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Minium: Comeback Win Against Marshall Bodes Well for ODU Basketball Team as it Heads into Stretch Run


By Harry Minium
Many of you surely remember the last time Old Dominion's basketball team erased a school-record 21-point deficit and won in spectacular fashion. I know it's a night I'll never forget.
It was January 5, 2019, and ODU opened the game with a six-minute scoring drought and allowed Western Kentucky to take a 21-0 lead. The near-sellout crowd watched on their hands as the Hilltoppers opened what seemed to be an unsurmountable advantage.
But as the Monarchs finally began to claw their way back into the game, the fans screamed their lungs out and ODU rallied to win in the final seconds, 69-66.
That was the first time that season I thought the team really had what it took to win a Conference USA championship, something the Monarchs did two months later when they defeated WKU in the C-USA championship game.
No one, much less coach Jeff Jones, thinks the Monarchs have yet shown they are a championship team so far this season. The Monarchs (9-5, 5-3 C-USA) travel to Charlotte Wednesday night ranked sixth among Conference USA in the NCAA NET rankings.
As forward Joe Reece said Saturday night following an 87-67 loss to Marshall, "we still have a lot of work left to do."
Nonetheless, their comeback against Marshall Friday night was even more epic than stunning comeback against WKU two years ago and it deserves to be celebrated. It also shows this team, while perhaps not as talented as the Monarchs were in 2019, has the same heart.
ODU was without two starters, Malik Curry, their leading scorer and playmaker, and shooting guard, A.J. Oliver II. Neither was available that night and both are questionable for the Charlotte game. And consider that the team lost Jason Wade, its best player, to a preseason injury.
The Monarchs were down to nine players, including one freshman who rarely plays. And because of positive COVID testing within the program had not played in three weeks and had practiced only three times last week.
Marshall (10-5, 5-5) is better than its record. The Herd has been haunted by COVID problems all season and has played shorthanded most of the season. As Jones said, point guard Jarrod West (12.5 points, 6.3 assists per game) is the best in the league and forward Taevion Kinsey (19.8 points. 6.3 rebounds) is an NBA prospect.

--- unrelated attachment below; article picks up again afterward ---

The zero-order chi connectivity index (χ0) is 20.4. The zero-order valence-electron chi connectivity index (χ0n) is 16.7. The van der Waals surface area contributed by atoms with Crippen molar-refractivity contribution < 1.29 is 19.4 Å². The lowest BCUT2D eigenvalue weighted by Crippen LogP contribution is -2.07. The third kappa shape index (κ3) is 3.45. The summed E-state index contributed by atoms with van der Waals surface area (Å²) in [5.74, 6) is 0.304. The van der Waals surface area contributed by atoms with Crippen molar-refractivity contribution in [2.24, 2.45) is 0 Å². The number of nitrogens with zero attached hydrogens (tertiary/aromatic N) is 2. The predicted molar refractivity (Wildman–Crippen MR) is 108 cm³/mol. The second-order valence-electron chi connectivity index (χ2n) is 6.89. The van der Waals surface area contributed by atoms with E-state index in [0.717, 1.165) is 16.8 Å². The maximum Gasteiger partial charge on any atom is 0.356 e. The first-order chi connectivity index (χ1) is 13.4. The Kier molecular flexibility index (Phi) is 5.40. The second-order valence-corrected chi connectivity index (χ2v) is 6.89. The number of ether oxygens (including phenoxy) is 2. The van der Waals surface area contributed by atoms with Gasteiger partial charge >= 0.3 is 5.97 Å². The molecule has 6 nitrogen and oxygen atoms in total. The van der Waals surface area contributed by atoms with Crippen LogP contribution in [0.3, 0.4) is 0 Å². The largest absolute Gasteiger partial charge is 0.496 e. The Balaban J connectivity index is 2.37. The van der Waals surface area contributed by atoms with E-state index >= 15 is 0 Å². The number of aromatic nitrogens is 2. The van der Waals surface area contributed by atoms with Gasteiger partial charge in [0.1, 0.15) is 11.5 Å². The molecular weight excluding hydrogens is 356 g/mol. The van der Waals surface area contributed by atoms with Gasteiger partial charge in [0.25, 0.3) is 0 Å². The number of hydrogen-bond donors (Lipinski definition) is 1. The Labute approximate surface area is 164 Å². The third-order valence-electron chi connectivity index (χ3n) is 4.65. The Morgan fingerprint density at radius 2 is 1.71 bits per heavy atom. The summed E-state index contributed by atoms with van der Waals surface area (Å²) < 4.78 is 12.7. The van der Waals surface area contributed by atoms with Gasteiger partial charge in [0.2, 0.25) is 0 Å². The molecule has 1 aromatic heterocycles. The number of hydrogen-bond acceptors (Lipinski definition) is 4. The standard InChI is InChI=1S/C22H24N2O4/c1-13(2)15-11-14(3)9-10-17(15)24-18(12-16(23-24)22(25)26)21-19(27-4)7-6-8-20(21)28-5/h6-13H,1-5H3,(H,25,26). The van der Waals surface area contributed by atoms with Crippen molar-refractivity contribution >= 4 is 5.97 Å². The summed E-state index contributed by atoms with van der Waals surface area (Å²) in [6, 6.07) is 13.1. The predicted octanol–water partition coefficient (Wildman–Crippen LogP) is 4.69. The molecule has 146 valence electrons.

The Herd had practiced, but hadn't played, for two weeks, and thus came to Norfolk with fresh legs.
All signs pointed to two, blowout Marshall victories.
Marshall took control early Friday, led by 14 at the half and extended the lead to 21, 56-35, early in the second half.
The ODU comeback began with a jump shot from Kalu Ezikpe with 16:46 to go, followed by an Ezikpe layup, a steal by Ezikpe that led to a Joe Reece layup and foul shot, a jumper from Jaylin Hunter, a layup by Austin Trice, and an inside jumper by Alfis Pilavios.
The Pilavios shot came at 14:14, followed by a hastily called Marshall timeout. ODU had outscored Marshall 13-0 in 2 ½ minutes and knocked the Herd back on their feet.
Darius George broke the ice for Marshall with a dunk. But by then momentum had swung ODU's way and the Monarchs continued to scorch the Herd.
With 9:39 left, Ezikpe tied the score at 63-63. ODU eventually built a six-point lead, only to see Taylor Andrew give Marshall an 81-80 advantage with 1:24 left.
Ezikpe, who had 16 points and 12 rebounds, then dunked ODU to an 82-81 lead and the Monarchs held firm with three defensive stands in the last minute.
At the end, the crowd stood and cheered. Unfortunately, because of the pandemic, only 250 were allowed in Chartway Arena.
Fittingly, among those watching was the family of Sonny Allen, the deceased former ODU coach who was honored this past weekend. He played and coached at Marshall, but won a national title at ODU. And his family, attired in ODU blue and white, let it be known that the Monarchs are their team.
Joel Rubin, a former journalist who runs a Virginia Beach public relations firms, is a dyed-in-the-wool ODU fan, even though he graduated from the University of Virginia. It was his first live game at ODU this season, courtesy of a couple of tickets given to him by his daughter-in-law's company.
He described the game as well as I could.
As ODU came back, he said, "I was sick because I've been to so many games where we've come from behind but there are 7,000 people in the stands going crazy. I know I'm seeing an historic comeback. but I didn't know how historic until the game ended.
"It was all the players. They dug down so deep. Marshall had more talent and was taller and had the huge lead. I saw a game for the ages but for the most part, everybody's got to take my word for it because the pandemic has robbed this team of an audience.
"They really deserved one for this game. If this game had been on national TV, people would have been talking about it for years to come."
Marshall came back Saturday night and asserted itself against the shorthanded, weary Monarchs, winning by 20.
Under the circumstances, a split was a good weekend for ODU.
As the season continues, and Curry and Oliver eventually return to the lineup, you hope Friday's epic victory becomes a defining characteristic of this team.
"This is just who we are," Ezikpe said. "We never stop, we never quit. We didn't quit two years ago against Western Kentucky.
"We keep fighting."
Even though they were out of gas Saturday night, the Monarchs kept playing hard. This team indeed doesn't quit, even when outmanned.
And that bodes well for the final four weeks of the regular season.
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